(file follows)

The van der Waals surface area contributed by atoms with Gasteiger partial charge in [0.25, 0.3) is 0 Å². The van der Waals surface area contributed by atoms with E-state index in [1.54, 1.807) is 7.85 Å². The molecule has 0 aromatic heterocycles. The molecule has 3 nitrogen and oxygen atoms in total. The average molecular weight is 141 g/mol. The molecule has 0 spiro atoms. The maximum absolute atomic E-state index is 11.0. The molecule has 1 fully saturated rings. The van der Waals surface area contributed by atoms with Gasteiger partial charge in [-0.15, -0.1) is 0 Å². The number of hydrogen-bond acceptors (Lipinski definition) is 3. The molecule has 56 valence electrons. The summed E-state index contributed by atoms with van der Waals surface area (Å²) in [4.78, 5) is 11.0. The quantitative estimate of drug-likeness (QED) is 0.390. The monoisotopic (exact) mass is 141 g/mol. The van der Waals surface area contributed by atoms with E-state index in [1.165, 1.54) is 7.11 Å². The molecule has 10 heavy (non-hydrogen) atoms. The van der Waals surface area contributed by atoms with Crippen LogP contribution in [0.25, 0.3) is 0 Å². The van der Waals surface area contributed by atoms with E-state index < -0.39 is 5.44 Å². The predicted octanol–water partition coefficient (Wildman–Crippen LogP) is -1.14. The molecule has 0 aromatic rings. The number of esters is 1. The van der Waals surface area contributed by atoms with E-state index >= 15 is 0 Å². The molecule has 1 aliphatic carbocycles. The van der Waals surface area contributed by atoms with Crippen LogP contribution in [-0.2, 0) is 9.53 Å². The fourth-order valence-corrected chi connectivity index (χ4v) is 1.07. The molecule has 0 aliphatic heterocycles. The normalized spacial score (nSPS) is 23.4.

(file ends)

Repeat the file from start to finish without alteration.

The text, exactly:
The van der Waals surface area contributed by atoms with Gasteiger partial charge in [0.25, 0.3) is 0 Å². The van der Waals surface area contributed by atoms with E-state index in [1.54, 1.807) is 7.85 Å². The molecule has 0 aromatic heterocycles. The molecule has 3 nitrogen and oxygen atoms in total. The average molecular weight is 141 g/mol. The molecule has 0 spiro atoms. The maximum absolute atomic E-state index is 11.0. The molecule has 1 fully saturated rings. The van der Waals surface area contributed by atoms with Gasteiger partial charge in [-0.15, -0.1) is 0 Å². The number of hydrogen-bond acceptors (Lipinski definition) is 3. The molecule has 56 valence electrons. The summed E-state index contributed by atoms with van der Waals surface area (Å²) in [4.78, 5) is 11.0. The quantitative estimate of drug-likeness (QED) is 0.390. The monoisotopic (exact) mass is 141 g/mol. The van der Waals surface area contributed by atoms with E-state index in [1.165, 1.54) is 7.11 Å². The molecule has 10 heavy (non-hydrogen) atoms. The van der Waals surface area contributed by atoms with Crippen LogP contribution in [0.25, 0.3) is 0 Å². The van der Waals surface area contributed by atoms with E-state index < -0.39 is 5.44 Å². The predicted octanol–water partition coefficient (Wildman–Crippen LogP) is -1.14. The molecule has 0 aromatic rings. The number of esters is 1. The van der Waals surface area contributed by atoms with E-state index >= 15 is 0 Å². The molecule has 1 aliphatic carbocycles. The van der Waals surface area contributed by atoms with Crippen LogP contribution in [-0.2, 0) is 9.53 Å². The fourth-order valence-corrected chi connectivity index (χ4v) is 1.07. The molecule has 0 aliphatic heterocycles. The normalized spacial score (nSPS) is 23.4.